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Govt working to tighten inefficiencies that lead to widespread corruption

Published:Monday | November 13, 2017 | 12:00 AMJason Cross
Prime Minister Andrew Holness
Trevor Munroe

Prime Minister Andrew Holness says that the Government is moving towards creating a greater level of efficiency among state agencies, which should help to stamp out corruption.

He was addressing recipients of the Integrity Champions certificate at the Karram Speid Auditorium in St Andrew, recently.

The Integrity Champions programme is a partnership initiative with National Integrity Action, USAID, and the Council for Voluntary Social Services, which focuses on preparing and training individuals in principles of how to curtail the negative effects of corruption.

"The flip side of corruption is inefficiency. We have to tackle corruption by legislation, prosecution, and naming and shaming. We must tackle corruption by ensuring that regulatory agencies that deal with permits are effective in what they are doing. A strategy of government is to increase the efficiency of the public sector. We have been doing that with various actions in terms of reviewing the public sector, looking at mergers, and looking at right-sizing. We have been taking various actions to ensure that the public sector is not an unfair and burdensome cost on the public," said Holness.




"There was a time when people would line up to get their passports and birth certificates, and it was a real horror with long lines. A system evolved where persons made a living out of holding spaces in lines, and people would pay and get through. There are several measures that the Government is putting in place, including the Integrity Commission Bill that was passed and recently gazetted. His excellency, the governor general, will, in short order, appoint five new commissioners to the single anti-corruption agency."

The prime minister added: "Also, the debate on the major organised crime and anti-corruption agency, the MOCA Bill, has been opened in the Lower House in Parliament. These pieces of legislation have been too long in the making, but they will certainly play a significant role in curbing corruption. Friends and integrity ambassadors, we cannot be ambivalent in tackling corruption! We cannot just talk conveniently. We must act, even if it brings some discomfort."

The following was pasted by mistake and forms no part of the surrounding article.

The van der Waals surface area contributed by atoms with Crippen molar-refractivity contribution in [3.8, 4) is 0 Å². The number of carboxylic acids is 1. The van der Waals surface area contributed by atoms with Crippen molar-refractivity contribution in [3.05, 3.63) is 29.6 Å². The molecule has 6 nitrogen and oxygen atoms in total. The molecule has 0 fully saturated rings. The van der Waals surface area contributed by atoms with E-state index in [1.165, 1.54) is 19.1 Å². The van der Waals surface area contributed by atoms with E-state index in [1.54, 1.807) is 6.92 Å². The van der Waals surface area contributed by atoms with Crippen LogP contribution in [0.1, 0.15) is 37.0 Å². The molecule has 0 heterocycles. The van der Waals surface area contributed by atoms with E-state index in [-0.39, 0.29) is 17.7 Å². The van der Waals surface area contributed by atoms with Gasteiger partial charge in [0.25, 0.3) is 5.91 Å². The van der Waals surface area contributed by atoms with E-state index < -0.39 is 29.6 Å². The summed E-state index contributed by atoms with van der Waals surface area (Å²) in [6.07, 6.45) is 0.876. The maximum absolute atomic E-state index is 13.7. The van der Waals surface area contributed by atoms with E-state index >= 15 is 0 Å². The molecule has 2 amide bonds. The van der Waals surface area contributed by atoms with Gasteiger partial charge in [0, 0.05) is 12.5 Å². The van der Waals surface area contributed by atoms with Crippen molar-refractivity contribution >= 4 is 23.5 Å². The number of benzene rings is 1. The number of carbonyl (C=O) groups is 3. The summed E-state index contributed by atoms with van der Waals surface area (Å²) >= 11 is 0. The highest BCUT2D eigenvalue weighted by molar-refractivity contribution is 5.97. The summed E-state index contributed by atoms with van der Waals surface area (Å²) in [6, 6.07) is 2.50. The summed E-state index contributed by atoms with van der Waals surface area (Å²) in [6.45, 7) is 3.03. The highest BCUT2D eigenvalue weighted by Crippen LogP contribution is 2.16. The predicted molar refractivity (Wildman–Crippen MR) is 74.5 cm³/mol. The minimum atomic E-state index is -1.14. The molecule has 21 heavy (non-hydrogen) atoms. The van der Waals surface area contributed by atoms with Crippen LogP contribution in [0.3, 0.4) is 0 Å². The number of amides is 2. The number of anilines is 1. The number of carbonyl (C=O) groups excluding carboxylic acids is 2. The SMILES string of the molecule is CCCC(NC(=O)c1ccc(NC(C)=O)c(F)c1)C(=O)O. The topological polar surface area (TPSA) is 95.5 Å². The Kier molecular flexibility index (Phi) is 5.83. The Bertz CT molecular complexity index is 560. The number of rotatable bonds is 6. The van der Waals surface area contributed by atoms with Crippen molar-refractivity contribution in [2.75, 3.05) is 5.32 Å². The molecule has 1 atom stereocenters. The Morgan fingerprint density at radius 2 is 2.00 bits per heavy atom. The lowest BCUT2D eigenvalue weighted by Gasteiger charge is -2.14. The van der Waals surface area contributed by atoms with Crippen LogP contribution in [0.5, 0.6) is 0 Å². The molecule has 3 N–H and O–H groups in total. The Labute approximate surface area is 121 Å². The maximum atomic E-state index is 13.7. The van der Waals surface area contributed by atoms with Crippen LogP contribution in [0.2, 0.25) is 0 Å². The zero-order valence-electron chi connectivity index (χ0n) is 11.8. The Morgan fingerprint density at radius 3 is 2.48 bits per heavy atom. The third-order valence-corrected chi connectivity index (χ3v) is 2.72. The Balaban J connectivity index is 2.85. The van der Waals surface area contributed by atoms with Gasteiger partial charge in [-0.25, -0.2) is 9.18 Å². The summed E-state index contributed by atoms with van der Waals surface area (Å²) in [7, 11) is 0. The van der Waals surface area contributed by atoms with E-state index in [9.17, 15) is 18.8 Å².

... Inaction sends wrong message - Munroe

Trevor Munroe, executive director of National Integrity Action (NIA), has declared that the inaction of those in positions of power to pursue and take action against incidents of corruption in Jamaica sends the wrong message to citizens.

"It hardly helps when there is no response to reports of corruption and when institutions that are required to enforce seem powerless to act. The key step in my view that we all need to focus on is effective enforcement of laws. There are too many instances of reported breaches, whether by the contractor general or others, and no action was taken," Munroe said during the recent certification ceremony of Integrity Champions at the Karram Speid Auditorium in St Andrew. This is an initiative of NIA, USAID, and the Council for Voluntary Social Services to promote integrity islandwide.

"When no action is taken, there is a general sense that it is spread across the entire society and that the authorities are either unwilling or unable to arrest the scourge of corruption. When we do that, we weaken the integrity of all other institutions. We are even seeing the effects in the political system in the declining levels of participation in the electoral process."